More Banks Set To Establish Their Own Stock Exchanges

from the privately-public dept

Last week, private equity firm Apollo Management announced that it would sell shares of itself on a private stock exchange run by Goldman Sachs. Because the exchange is closed to most investors, companies listing on it don't have to comply with various government regulations, which they would if they were to list on, say, the New York Stock Exchange. Considering all of the headaches associated with being a public company these days, this option may look increasingly appealing for companies looking for an alternative way to raise money and give its owners liquidity. It's not surprising, then, that many of the big name investment banks, including Citigroup, JP Morgan, Lehman Brothers, and Morgan Stanley are all rushing to build out their own private, electronic stock exchanges. The question, however, is whether or not these various exchanges will be compatible or whether they'll be islands, with little inter-exchange trading. If they're the former, then a robust alternative market could flourish. If it's the latter, then the appeal to both traders and companies is likely to be limited.


Reader Comments (rss)

(Flattened / Threaded)

  1.  
    identicon
    Palmyra, Jul 23rd, 2007 @ 11:43am

    Fools and their

    money will be soon parted if the invest in unregulated exchanges.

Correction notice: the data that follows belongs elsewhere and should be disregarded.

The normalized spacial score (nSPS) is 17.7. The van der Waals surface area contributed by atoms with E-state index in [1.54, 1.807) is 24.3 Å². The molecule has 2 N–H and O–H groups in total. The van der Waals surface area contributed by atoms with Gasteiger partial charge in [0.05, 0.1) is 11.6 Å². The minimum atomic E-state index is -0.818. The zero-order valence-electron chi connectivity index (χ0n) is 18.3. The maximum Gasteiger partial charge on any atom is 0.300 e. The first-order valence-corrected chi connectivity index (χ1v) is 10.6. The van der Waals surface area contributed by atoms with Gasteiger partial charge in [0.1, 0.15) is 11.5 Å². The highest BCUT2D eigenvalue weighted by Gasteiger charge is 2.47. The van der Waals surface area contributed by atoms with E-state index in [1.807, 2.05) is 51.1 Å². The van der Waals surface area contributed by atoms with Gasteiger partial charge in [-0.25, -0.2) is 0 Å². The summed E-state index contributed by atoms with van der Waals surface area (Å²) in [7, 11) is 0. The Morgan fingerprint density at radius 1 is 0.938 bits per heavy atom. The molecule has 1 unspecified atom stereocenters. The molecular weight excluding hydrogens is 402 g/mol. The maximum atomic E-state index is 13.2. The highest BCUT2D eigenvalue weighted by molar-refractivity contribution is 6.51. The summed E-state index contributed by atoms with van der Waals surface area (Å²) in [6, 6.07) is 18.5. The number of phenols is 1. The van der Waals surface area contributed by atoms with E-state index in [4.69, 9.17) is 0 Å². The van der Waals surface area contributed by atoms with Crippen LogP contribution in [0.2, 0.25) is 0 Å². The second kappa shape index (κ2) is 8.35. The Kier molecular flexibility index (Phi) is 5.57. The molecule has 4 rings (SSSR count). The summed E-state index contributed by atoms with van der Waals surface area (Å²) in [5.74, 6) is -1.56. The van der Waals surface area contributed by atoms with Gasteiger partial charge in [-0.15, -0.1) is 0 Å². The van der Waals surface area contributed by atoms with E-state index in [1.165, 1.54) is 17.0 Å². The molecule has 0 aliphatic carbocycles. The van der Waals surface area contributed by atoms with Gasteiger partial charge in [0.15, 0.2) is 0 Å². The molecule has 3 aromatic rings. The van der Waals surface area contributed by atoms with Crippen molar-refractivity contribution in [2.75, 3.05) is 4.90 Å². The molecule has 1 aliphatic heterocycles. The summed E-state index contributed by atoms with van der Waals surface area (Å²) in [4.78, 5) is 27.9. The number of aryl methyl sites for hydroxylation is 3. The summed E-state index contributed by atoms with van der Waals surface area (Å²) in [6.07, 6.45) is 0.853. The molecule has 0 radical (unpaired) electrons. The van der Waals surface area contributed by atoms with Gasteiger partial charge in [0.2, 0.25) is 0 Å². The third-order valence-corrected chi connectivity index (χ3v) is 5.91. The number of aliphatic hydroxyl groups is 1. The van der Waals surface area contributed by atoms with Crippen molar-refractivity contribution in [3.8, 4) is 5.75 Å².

reply to this | link to this | view in thread ]

  2.  
    identicon
    Cake Walk, Jul 23rd, 2007 @ 1:20pm

    new stock exchanges

    And the rich will keep getting richer....faster...since they can now change the rules of the game to suit their own interests.

     

    reply to this | link to this | view in thread ]

  3.  
    identicon
    andy, Jul 23rd, 2007 @ 1:57pm

    dirty commies

    these exchanges aren't "unregulated," they're just subject to different regulations.

    the company could have just as easily issued some bonds and — as long as the number of shareholders was low enough, etc... — stayed away from sarbanes-oxley headaches.

    there's nothing shady about this... they're not changing the rules of the game, they're playing a different game... AND IT STILL HAS RULES.

     

    reply to this | link to this | view in thread ]

  4.  
    identicon
    Mystified, Jul 23rd, 2007 @ 4:08pm

    Re: dirty commies

    OK andy - cite some of those rules! Just who will regulate the companies on these new exchanges to keep them from doing the naughty deeds Sarb-Ox is intended to stop?

     

    reply to this | link to this | view in thread ]

  5.  
    identicon
    Dave Deerak, Aug 5th, 2007 @ 6:42pm

    Scam

    BX, and VG were basically two hairs away from being unlistable on the NYSE. BX gives hareholders very limited ownership rights, and VG held MUCH news private and blackboxed their numbers.


    the stock prices since IPO speak for themselves. Goldman's exchange will soon be in direct competition with the penny stock sin the pink sheets market. NYSE is shaking in their boots im sure. I hope this gets bigger and GS's market picks up, id short EVERY stock at ANY oppertunity. Ask yourself, what is the company hiding that they had to list themselves on a lax, unregulated, bias toward the executives market? SHORT SHORT SHORT

     

    reply to this | link to this | view in thread ]


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